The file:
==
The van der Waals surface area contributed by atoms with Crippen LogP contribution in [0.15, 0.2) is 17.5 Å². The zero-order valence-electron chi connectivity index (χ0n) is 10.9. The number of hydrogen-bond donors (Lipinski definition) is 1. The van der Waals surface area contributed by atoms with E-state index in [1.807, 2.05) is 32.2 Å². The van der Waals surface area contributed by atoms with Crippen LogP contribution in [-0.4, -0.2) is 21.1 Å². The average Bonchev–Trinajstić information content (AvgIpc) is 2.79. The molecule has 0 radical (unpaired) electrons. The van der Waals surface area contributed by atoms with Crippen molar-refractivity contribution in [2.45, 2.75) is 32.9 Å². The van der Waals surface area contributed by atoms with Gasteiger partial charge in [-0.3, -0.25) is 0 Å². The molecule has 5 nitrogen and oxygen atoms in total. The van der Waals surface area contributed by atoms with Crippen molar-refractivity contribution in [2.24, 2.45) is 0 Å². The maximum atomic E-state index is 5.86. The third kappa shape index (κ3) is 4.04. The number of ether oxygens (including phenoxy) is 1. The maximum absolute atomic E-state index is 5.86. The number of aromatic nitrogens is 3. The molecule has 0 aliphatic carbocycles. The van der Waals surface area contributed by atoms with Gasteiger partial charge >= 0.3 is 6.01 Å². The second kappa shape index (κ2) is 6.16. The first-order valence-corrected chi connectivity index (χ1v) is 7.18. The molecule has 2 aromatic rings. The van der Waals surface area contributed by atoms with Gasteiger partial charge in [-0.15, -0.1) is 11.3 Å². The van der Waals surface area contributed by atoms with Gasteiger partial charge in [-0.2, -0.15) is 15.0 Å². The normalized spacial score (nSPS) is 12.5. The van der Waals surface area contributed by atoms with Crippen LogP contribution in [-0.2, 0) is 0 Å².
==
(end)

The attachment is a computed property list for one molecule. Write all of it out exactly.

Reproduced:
The van der Waals surface area contributed by atoms with Crippen LogP contribution in [0.15, 0.2) is 17.5 Å². The zero-order valence-electron chi connectivity index (χ0n) is 10.9. The number of hydrogen-bond donors (Lipinski definition) is 1. The van der Waals surface area contributed by atoms with E-state index in [1.807, 2.05) is 32.2 Å². The van der Waals surface area contributed by atoms with Crippen LogP contribution in [-0.4, -0.2) is 21.1 Å². The average Bonchev–Trinajstić information content (AvgIpc) is 2.79. The molecule has 0 radical (unpaired) electrons. The van der Waals surface area contributed by atoms with Crippen molar-refractivity contribution in [2.45, 2.75) is 32.9 Å². The van der Waals surface area contributed by atoms with Gasteiger partial charge in [-0.3, -0.25) is 0 Å². The molecule has 5 nitrogen and oxygen atoms in total. The van der Waals surface area contributed by atoms with Crippen molar-refractivity contribution in [2.24, 2.45) is 0 Å². The maximum atomic E-state index is 5.86. The third kappa shape index (κ3) is 4.04. The number of ether oxygens (including phenoxy) is 1. The maximum absolute atomic E-state index is 5.86. The number of aromatic nitrogens is 3. The molecule has 0 aliphatic carbocycles. The van der Waals surface area contributed by atoms with Gasteiger partial charge >= 0.3 is 6.01 Å². The second kappa shape index (κ2) is 6.16. The first-order valence-corrected chi connectivity index (χ1v) is 7.18. The molecule has 2 aromatic rings. The van der Waals surface area contributed by atoms with Gasteiger partial charge in [-0.15, -0.1) is 11.3 Å². The van der Waals surface area contributed by atoms with Gasteiger partial charge in [-0.2, -0.15) is 15.0 Å². The normalized spacial score (nSPS) is 12.5. The van der Waals surface area contributed by atoms with Crippen LogP contribution in [-0.2, 0) is 0 Å².